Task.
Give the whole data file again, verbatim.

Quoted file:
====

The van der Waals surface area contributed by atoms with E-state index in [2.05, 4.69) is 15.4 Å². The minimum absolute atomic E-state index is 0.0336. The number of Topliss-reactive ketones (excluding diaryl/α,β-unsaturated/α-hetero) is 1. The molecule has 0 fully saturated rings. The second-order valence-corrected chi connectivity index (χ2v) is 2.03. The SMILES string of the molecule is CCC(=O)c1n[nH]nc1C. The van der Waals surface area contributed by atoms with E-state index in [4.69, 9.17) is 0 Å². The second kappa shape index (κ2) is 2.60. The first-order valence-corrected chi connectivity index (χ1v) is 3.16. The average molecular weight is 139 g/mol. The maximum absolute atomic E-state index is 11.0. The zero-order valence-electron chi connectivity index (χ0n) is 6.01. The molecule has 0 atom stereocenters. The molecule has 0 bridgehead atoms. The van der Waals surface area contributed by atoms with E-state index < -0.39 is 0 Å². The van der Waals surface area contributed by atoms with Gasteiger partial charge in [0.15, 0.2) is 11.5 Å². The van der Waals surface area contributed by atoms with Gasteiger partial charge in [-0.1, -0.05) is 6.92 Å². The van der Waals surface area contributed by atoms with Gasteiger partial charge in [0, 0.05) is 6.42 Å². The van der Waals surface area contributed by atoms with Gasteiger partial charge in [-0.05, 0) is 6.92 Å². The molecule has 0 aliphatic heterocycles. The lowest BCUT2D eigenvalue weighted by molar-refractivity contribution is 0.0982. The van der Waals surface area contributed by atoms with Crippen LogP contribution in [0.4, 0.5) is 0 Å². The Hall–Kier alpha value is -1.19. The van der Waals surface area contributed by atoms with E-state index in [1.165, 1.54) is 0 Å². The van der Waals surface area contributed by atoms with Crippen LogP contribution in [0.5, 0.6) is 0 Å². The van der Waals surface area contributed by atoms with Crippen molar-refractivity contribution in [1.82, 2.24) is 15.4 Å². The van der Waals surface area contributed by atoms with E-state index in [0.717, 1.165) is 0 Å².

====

The van der Waals surface area contributed by atoms with E-state index in [2.05, 4.69) is 15.4 Å². The minimum absolute atomic E-state index is 0.0336. The number of Topliss-reactive ketones (excluding diaryl/α,β-unsaturated/α-hetero) is 1. The molecule has 0 fully saturated rings. The second-order valence-corrected chi connectivity index (χ2v) is 2.03. The SMILES string of the molecule is CCC(=O)c1n[nH]nc1C. The van der Waals surface area contributed by atoms with E-state index in [4.69, 9.17) is 0 Å². The second kappa shape index (κ2) is 2.60. The first-order valence-corrected chi connectivity index (χ1v) is 3.16. The average molecular weight is 139 g/mol. The maximum absolute atomic E-state index is 11.0. The zero-order valence-electron chi connectivity index (χ0n) is 6.01. The molecule has 0 atom stereocenters. The molecule has 0 bridgehead atoms. The van der Waals surface area contributed by atoms with E-state index < -0.39 is 0 Å². The van der Waals surface area contributed by atoms with Gasteiger partial charge in [0.15, 0.2) is 11.5 Å². The van der Waals surface area contributed by atoms with Gasteiger partial charge in [-0.1, -0.05) is 6.92 Å². The van der Waals surface area contributed by atoms with Gasteiger partial charge in [0, 0.05) is 6.42 Å². The van der Waals surface area contributed by atoms with Gasteiger partial charge in [-0.05, 0) is 6.92 Å². The molecule has 0 aliphatic heterocycles. The lowest BCUT2D eigenvalue weighted by molar-refractivity contribution is 0.0982. The van der Waals surface area contributed by atoms with Crippen LogP contribution in [0.4, 0.5) is 0 Å². The Hall–Kier alpha value is -1.19. The van der Waals surface area contributed by atoms with E-state index in [1.165, 1.54) is 0 Å². The van der Waals surface area contributed by atoms with Crippen LogP contribution in [0.5, 0.6) is 0 Å². The van der Waals surface area contributed by atoms with Crippen molar-refractivity contribution in [1.82, 2.24) is 15.4 Å². The van der Waals surface area contributed by atoms with E-state index in [0.717, 1.165) is 0 Å².